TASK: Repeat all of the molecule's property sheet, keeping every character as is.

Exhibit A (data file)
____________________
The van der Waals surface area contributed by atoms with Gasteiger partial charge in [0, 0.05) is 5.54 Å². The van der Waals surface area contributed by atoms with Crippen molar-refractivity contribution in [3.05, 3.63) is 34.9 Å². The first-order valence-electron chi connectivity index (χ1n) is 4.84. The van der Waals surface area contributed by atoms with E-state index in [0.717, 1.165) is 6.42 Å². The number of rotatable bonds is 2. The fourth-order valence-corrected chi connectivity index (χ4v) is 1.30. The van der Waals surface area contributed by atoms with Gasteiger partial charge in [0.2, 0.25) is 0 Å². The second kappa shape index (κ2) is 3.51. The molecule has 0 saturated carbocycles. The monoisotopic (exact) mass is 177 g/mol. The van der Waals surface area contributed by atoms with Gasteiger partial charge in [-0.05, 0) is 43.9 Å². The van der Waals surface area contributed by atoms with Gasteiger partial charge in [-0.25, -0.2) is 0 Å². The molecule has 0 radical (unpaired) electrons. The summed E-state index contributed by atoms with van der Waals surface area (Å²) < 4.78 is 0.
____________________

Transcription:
The van der Waals surface area contributed by atoms with Gasteiger partial charge in [0, 0.05) is 5.54 Å². The van der Waals surface area contributed by atoms with Crippen molar-refractivity contribution in [3.05, 3.63) is 34.9 Å². The first-order valence-electron chi connectivity index (χ1n) is 4.84. The van der Waals surface area contributed by atoms with E-state index in [0.717, 1.165) is 6.42 Å². The number of rotatable bonds is 2. The fourth-order valence-corrected chi connectivity index (χ4v) is 1.30. The van der Waals surface area contributed by atoms with Gasteiger partial charge in [0.2, 0.25) is 0 Å². The second kappa shape index (κ2) is 3.51. The molecule has 0 saturated carbocycles. The monoisotopic (exact) mass is 177 g/mol. The van der Waals surface area contributed by atoms with Gasteiger partial charge in [-0.05, 0) is 43.9 Å². The van der Waals surface area contributed by atoms with Gasteiger partial charge in [-0.25, -0.2) is 0 Å². The molecule has 0 radical (unpaired) electrons. The summed E-state index contributed by atoms with van der Waals surface area (Å²) < 4.78 is 0.